Growing an A-list team of customer support representatives requires a new set of management tactics.
The stereotypical image of a customer service or call center organization typically resembles the following: teams of customer support representatives (CSRs) chained to endless rows of cubicles. Employees punch in and out. They field phone calls and online queries, while an overhead monitor displays the average wait time. This assembly line management no longer fits with current expectations of customer service in a connected, web age.
Here are six ways to better manage the modern customer support organization:
1. Understand your Employee Demographics
Before you can begin crafting a brilliant management plan, you’ve got to understand the people you’re managing. Customer service positions are often entry-level jobs. According to research, most applicants are between 20 and 30 years old and are Millennials.
This generation is constantly developing their skillset, crave acknowledged success and often look to create a healthy balance between work and life. Studies predict that Millennials will switch jobs frequently due to their high expectations .
Yet by creating a flexible and individualistic work environment, you can help minimize the high turnover rates and associated costs.
2. Break Out of the Cubicle
Nearly 90 percent of Millennials cite flexible work arrangements as important, as do 87 percent of Boomers and 79 percent of Gen X’ers. Millennials in particular feel that as long as company goals and standards are met, there is no point in struggling with traffic to get to the cubicle every day.
Of course, in many circumstances telecommuting can’t replace office work and relationships. However, today’s savvy employees treat their time as money and appreciate any level of flexibility, such as remote work a few days per week/month, staggered hours or reduced hour arrangements.
Whether you allow customer support representatives to work from home one day per week or build a fully virtual team, there’s no shortage of cloud-based tools for managing remote employees. For example, there’s Google Apps and Dropbox for file sharing, Skype for video conferencing, Redmine for project management, as well as your IM client of choice (or Adium to connect to any IM platform). In addition, choose a customer support platform that features online collaboration tools and lets managers remotely monitor conversations and customer support representatives.
3. Don’t Skimp on Breaks
A single lunch break is hardly enough to keep employees fresh all day. Studies show that mid-day relaxation can significantly improve productivity and job satisfaction.
Think of it this way: an agitated employee who can’t take five minutes to blow off some steam can become a serious liability for your organization. Additionally, several mini-breaks for exercise (even just one minute intervals to escape the desk and walk around) can improve employee health by lowering blood sugar, triglycerides, cholesterol and waist size.
4. Don’t Micro-Manage
Millennials were raised by baby boomers who spent most of their time at work. As children they had to adapt to such responsibilities, and learn to look after themselves. As adults, this generation does not want to be micro-managed since they’ve been accustomed to managing themselves since they were young. Rather, Millennials look for someone who will help them advance in their career.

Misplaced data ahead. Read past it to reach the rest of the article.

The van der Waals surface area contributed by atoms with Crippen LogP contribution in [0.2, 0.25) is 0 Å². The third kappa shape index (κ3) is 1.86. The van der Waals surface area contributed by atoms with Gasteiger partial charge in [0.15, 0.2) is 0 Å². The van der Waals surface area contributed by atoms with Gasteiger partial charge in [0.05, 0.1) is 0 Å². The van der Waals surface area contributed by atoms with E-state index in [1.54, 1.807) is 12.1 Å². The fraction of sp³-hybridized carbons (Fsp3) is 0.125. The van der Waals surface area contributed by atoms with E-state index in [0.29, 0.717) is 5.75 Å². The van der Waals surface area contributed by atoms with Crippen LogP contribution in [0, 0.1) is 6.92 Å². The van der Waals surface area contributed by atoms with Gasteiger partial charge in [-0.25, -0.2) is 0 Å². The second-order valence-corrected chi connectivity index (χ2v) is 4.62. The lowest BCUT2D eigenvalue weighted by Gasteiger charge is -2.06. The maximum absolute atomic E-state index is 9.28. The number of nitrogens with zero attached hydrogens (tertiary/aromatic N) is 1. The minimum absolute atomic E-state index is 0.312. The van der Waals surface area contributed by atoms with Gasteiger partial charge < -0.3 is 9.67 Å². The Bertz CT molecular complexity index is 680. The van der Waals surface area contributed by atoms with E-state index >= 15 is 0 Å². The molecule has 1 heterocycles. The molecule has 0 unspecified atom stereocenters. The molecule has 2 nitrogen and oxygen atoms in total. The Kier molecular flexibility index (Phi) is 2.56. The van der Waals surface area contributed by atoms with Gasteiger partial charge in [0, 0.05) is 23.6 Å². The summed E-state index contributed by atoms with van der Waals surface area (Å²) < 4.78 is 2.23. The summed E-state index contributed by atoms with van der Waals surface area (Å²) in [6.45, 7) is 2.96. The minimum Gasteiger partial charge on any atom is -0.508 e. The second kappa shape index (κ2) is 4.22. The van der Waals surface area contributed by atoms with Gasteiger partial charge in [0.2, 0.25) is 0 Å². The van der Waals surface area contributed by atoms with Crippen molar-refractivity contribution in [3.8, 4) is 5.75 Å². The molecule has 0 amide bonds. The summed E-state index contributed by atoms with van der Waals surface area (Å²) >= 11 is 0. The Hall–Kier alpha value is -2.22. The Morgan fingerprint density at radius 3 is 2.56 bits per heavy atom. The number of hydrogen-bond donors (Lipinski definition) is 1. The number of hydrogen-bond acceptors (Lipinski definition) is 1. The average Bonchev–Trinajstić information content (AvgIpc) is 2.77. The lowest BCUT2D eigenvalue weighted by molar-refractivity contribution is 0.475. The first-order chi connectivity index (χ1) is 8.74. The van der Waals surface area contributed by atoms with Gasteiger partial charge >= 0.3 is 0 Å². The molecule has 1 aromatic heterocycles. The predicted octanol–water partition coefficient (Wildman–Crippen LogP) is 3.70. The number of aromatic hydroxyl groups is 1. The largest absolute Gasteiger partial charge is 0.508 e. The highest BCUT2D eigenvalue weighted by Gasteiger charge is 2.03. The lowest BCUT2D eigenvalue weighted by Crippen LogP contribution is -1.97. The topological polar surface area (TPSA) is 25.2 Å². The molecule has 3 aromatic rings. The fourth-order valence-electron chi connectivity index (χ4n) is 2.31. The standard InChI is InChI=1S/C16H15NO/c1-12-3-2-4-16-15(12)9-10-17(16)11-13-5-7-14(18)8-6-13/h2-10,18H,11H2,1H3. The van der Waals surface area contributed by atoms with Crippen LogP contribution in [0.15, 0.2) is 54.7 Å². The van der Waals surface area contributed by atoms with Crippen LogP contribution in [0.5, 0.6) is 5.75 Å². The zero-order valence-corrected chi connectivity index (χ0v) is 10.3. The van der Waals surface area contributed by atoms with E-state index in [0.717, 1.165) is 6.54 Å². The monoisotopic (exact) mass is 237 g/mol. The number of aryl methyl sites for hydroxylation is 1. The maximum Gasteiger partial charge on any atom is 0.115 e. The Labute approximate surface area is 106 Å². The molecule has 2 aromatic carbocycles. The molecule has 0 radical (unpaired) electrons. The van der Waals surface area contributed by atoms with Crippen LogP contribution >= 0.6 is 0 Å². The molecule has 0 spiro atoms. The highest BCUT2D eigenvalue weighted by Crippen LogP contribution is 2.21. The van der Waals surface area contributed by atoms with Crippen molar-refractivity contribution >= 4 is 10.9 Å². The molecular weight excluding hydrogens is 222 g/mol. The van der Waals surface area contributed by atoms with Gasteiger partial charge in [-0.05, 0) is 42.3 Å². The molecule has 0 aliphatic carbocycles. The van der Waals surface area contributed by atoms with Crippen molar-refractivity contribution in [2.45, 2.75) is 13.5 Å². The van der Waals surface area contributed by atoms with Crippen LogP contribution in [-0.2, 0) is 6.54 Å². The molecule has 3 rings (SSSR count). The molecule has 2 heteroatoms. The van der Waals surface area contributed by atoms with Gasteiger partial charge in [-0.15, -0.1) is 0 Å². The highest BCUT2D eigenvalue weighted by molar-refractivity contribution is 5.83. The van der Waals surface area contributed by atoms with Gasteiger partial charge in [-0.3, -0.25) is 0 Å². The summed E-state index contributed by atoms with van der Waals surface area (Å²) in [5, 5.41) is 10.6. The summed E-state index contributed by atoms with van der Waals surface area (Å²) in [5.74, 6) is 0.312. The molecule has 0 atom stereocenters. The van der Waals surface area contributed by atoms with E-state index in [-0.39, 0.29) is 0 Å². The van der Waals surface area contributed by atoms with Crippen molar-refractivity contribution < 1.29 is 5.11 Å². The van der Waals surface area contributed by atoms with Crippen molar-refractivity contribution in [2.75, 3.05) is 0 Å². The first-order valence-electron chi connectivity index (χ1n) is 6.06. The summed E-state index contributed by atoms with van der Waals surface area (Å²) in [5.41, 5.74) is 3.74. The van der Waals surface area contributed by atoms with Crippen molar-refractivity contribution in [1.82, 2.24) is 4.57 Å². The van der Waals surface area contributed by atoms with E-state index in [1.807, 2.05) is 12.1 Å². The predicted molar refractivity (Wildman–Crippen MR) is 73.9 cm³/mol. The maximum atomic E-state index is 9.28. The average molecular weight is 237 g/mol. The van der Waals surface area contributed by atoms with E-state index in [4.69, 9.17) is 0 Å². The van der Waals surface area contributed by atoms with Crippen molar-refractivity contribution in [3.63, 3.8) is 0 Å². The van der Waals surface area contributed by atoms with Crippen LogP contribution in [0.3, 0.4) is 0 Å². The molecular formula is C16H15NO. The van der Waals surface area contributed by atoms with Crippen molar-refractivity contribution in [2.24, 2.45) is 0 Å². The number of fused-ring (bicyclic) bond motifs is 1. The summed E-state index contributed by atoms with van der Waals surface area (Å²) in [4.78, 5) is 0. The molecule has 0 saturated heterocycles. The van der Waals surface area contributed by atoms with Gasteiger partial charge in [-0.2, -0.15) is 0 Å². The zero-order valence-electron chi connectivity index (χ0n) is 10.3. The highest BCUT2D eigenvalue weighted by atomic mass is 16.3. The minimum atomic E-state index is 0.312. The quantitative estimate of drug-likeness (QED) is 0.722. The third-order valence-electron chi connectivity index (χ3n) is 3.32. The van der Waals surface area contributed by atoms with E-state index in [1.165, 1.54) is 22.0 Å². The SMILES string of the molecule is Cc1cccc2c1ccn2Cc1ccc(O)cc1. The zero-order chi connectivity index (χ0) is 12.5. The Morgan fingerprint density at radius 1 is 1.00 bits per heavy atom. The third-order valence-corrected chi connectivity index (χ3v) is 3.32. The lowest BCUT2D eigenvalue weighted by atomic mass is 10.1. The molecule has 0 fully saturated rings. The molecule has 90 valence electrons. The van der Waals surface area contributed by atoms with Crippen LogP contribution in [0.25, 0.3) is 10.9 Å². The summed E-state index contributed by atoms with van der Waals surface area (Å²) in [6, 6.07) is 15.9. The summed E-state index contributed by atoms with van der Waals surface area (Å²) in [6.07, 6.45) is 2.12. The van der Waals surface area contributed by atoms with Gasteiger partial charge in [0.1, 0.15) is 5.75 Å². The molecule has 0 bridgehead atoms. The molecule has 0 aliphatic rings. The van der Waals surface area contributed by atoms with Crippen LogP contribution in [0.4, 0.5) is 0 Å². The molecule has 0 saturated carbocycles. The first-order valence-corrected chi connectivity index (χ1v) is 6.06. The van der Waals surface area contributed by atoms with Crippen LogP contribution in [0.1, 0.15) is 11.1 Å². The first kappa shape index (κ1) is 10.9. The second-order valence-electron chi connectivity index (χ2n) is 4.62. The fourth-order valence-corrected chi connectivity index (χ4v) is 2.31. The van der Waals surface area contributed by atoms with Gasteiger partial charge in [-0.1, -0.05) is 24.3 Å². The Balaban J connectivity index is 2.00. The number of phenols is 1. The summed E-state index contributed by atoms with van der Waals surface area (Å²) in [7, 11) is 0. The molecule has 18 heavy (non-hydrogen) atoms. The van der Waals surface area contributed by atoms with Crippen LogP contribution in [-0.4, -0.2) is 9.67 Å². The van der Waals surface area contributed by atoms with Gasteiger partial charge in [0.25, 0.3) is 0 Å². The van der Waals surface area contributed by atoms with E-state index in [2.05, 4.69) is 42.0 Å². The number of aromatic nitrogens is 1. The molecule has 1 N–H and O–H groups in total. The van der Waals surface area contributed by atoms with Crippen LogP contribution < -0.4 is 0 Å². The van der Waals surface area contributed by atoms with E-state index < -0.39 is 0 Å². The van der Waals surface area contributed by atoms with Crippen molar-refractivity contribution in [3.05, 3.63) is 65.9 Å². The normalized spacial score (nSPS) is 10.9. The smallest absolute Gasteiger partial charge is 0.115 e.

Customer service personnel of this generation appreciate a manager who inspires and shares his or her knowledge. Mentorship helps the CSRs in climbing the corporate ladder and motivates them to learn and outperform.
5. Communicate the Big Picture
Millennials expect frequent communication in the workplace. Throughout their lives they have been accustomed to in-depth communication with both their parents and teachers. As a result, frustration ensues if they feel like they’re being kept in the dark.
Effective managers should frequently update the team on the major initiatives that are important to the department, and how those initiatives fit into the larger picture of the organization’s vision.
A 2006 survey from KEY Group revealed that only 47 percent of the 1,727 multigenerational respondents were given clearly defined goals for their jobs.
Keep in mind that Millennials are far more results-oriented than time-oriented. While they don’t see the point of putting in time just to put in time, they will respond to any concrete results and responsibilities that are expected from each team and team member.
6. Reward Performance
Incentives should be tied to performance, rather than time, as that’s how today’s customer service staff perceive the importance of their work. Motivational rewards don’t always need to be in the form of money.
A 2009 survey by McKinsey Quarterly found that praise and commendation from "immediate manager” and “Attention from leaders” were the top two most effective incentives for motivating employees.
Praise and commendation go a long way to making customer service staff feel noticed and valued.
Modern times call for modern practices
A good customer service experience can be the difference in client satisfaction, so it’s crucial to optimize the productivity and quality of this department.
Assembly line management and cubicle farms are relics of the past. The sooner companies adapt to new rules governing employee satisfaction and retention, the faster they will grow.
Editor's Note: Check out The Disconnect Between Real and Perceived Customer Service to get more insights into the customer services challenges today.